Fire Fighting in Canada

Features Health and wellness
Firefighter cancer on the rise

Health claims data highlights cancer and mental health risks

May 28, 2024 
By Larry Thomas, Samar Al-Hajj, Len Garis and Ian Pike

Photo credit: The Palmer/Getty Images

Cancer continues to be the biggest killer of Canadian firefighters while mental health issues are spiking upwards, according to a new study of health insurance claims.

Released in April 2024 by the BC Injury Research and Prevention Unit (BCIRPU), the report Firefighter Occupational Injuries and Fatalities: Analysis of Accepted Claims, 2007-2021 reviewed 15 years of claims data from the Association of Workers’ Compensation Boards of Canada (AWCBC) and WorkSafeBC (WSBC) to identify the causes of deaths and injuries among Canadian firefighters.

In line with previous research, the report pinpoints cancer as the leading cause of firefighter death, making up almost 85 per cent of claims from 2007 to 2021 – nearly double the 43 per cent rate for the general population. Also worth noting is the continuing rise in firefighter mental health time-loss claims over the 15 years, sharply increasing in 2015. Longer-serving members are more at risk; death claims were highest for those age 65 and up, while both mental health time-loss claims and total injury claims were highest for those in their 40s to mid-50s.

“We have seen some changes to policy, practice and equipment over the years to reduce the cancer risk for firefighters and support their mental health, but this new research shows that more must be done to protect their health and wellbeing,” said Brian Godlonton, B.C.’s Fire Commissioner. “It’s important that we continue to analyze firefighter health data to track new trends and respond appropriately, aiming to ensure that firefighters have the protection they require.”


Occupational injuries and deaths pose a significant threat to the health and well-being of firefighters in Canada and around the world. The risk factors are many, including disease related to exposure to toxins, injuries from physical strain or slips and falls, and mental health issues exacerbated by chronic stress and sleep disorders.

During the study timeframe, there were 1,509 deaths – about 100 per year – and 27,990 injuries among Canadian firefighters leading to claims.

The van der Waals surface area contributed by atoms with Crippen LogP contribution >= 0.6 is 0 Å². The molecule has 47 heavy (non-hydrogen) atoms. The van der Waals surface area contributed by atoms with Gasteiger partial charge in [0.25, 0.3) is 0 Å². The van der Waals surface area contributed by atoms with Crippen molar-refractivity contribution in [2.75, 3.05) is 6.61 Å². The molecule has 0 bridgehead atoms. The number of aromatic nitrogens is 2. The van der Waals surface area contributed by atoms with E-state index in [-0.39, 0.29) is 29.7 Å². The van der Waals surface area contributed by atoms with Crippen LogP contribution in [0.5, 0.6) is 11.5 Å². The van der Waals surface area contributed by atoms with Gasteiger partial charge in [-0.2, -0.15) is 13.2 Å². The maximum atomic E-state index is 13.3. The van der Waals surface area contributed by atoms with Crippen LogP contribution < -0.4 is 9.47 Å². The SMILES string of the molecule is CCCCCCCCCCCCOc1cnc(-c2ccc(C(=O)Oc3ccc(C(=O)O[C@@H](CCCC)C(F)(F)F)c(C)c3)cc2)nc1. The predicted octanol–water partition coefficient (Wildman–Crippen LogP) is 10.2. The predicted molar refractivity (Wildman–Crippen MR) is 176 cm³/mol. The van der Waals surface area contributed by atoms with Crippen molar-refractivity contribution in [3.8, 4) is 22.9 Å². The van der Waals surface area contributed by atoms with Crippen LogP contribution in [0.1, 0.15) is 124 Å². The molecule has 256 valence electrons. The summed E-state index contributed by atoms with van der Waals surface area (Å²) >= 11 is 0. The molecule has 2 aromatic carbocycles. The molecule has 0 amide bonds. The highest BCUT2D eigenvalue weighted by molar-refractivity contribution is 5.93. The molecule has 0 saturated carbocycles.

In total, the BCIRPU report examined 29,499 claims from 2007 to 2021 to understand the patterns of injuries and fatalities among firefighters, building on an earlier analysis of AWCBC and WSBC claims from 2006 to 2018.

The authors brought public safety, health and injury research backgrounds to the project: Larry Thomas, Fire Chief for the City of Surrey, B.C.; Samar Al-Hajj, assistant research professor at the American University of Beirut in Lebanon; Len Garis, associate scientist emeritus with the BCIRPU; and Ian Pike, professor of pediatrics at UBC and past director of the BCIRPU.

Key findings related to firefighter fatalities from 2007 to 2021 include:

  • Cancer comprised 85 per cent of all death claims, with a noticeable upward trend in total claims from 2007 to 2021, peaking in 2020. Incidences in the category of “malignant neoplasms and tumours (cancers, carcinomas, sarcomas)” rose from 53 in 2007 to 94 in 2021, with a peak of 126 in 2020.
  • After cancer, the next most common causes of death were traumatic injury (6.5 per cent of claims), cardiovascular system diseases such as heart attack or stroke (4.2 per cent) and respiratory system disease such as emphysema (2.6 per cent).
  • Firefighters aged 65 and up made up 54.7 per cent of all fatality claims.
  • Ontario, the most populous province, led in fatality claims with a total of 654 – four times as many as Alberta, which had the second highest count of 165 claims. B.C. followed with 135 claims and Quebec had the least with 108 claims.